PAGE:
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Writing a personal statement: Is it really that difficult?

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This article was written by Tavistock Tutors

Writing a Personal Statement

So you’ve just clicked apply to a really great course that has you tingling with excitement at the mere thought of doing. You then fill out all the necessary easy stuff e.g. name, age etc. Then comes the big scary thing called (Drum roll please)…THE PERSONAL STATEMENT!  You think you have to get everything right because it could be the difference between getting an interview and not. Little advice, calm down just a tad because once you realise how easy it is you’ll wonder what all the fuss was about.

Firstly, remember that you know absolutely everything you’re already going to write you just haven’t realised it yet. Start off by making some brief notes to questions like, why choose you? (i.e. what qualities you have and how you can demonstrate them), what can you offer? What are your key achievements or awards? What experience do you have? And what you do in your spare time? I would suggest getting some paper and going to town (not literally, you can do that after) and jotting down everything; words, phases or prompts.

Secondly, probably the hardest thing will be how to start it. What do you say to get the reader’s attention right from the get go? Well, you could go for the old classic ‘’I am applying to study X, Y and Z here are my reasons’’ job done. However, this is unlikely to grab any attention. Try to make it a bit different. For example, if I was applying for a science degree, I would start it something like ‘’In the last few decades It has never been more evident that science is the amongst the most rapidly advancing sectors…’’ and give examples or facts of how you know this e.g. Dolly the sheep, new cancer therapies, statistics and facts etc. Science news is readily available on BBC health and science website or in newspapers and journals. The point is to make it sound like you have a natural attraction to this area and are so interested in it that they need to give you a place.

The next paragraph should detail what experience you have and/or what interests you about the subject. In my gap year I worked in an aquatic shop looking after marine fish and corals and was applying for my undergraduate degree in Biomedical science. You might be saying to yourself ‘’so what?’’. Well I said that I monitored water parameters by testing calcium, phosphate, ammonia and salinity levels and interpreted the results to indicate how the water quality could be improved. I then linked it to how it prepared me for the degree. My master’s is in biochemical engineering and so in that instance I said I was interested in how scientific discoveries are developed into large scale production. All you’ve got to remember is no matter how little experience you have, make it matter.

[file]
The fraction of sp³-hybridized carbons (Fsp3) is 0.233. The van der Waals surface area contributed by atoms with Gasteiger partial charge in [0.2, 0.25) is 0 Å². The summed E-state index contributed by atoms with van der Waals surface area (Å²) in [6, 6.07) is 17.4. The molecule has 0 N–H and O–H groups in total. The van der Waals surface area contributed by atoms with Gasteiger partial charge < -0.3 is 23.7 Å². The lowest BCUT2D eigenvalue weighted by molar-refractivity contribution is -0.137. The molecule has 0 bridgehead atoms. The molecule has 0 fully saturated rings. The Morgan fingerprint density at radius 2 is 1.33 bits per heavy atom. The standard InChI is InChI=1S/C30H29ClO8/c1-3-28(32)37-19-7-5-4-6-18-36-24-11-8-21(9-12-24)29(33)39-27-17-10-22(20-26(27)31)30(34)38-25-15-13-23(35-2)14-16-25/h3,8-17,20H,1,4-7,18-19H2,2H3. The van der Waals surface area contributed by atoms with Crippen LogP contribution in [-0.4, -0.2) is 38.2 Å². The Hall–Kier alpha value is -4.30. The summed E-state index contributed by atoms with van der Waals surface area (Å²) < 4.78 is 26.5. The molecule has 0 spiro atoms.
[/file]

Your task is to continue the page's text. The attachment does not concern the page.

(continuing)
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I would then think about moving onto your extracurricular activities and what you do in your spare time. If you’re good at anything or have won any awards then say it. Show how good you are. Even if you have never won an award or are not the best, say what the experience has taught you. A good thing to know here is that modesty can go a long way. Saying you are the bees knees might make you feel great, but cockiness is seldom well received. If you have done any charity work then add this in too. Admissions want someone who is well rounded. If all you are doing is hitting the books and have nothing extra to give. That shows personal imbalance (FYI I’ve been guilty of this before).

Finally I would wrap the whole thing up with a big shiny bow saying what your long term goals are i.e. how completing the course would benefit you. Here are a few final key points I’d like to make in regards to the statement as a whole:

  • Never waffle! Be concise. Whatever you’re trying to say will probably have more of an impact by saying it well. Remember the saying ‘’more is less’’.
  • A well written piece should have flow. Check this and check it again
  • I would highly recommend writing a draft, then editing it, then leaving it for a day or two. Don’t touch or even think about it. Then come back to it and see if you’re as impressed with it as you were. This is called getting some distance since you often can’t see what’s right in front of you.
  • Be careful how many times you use an online thesaurus, too much superfluous language can be a bad thing
  • Finally, don’t rely on spell or grammar check. Always get a human perspective on it! You can even try and get multiple people to read it for you.

For more information, contact Tavistock Tutors at info@tavistocktutors.com

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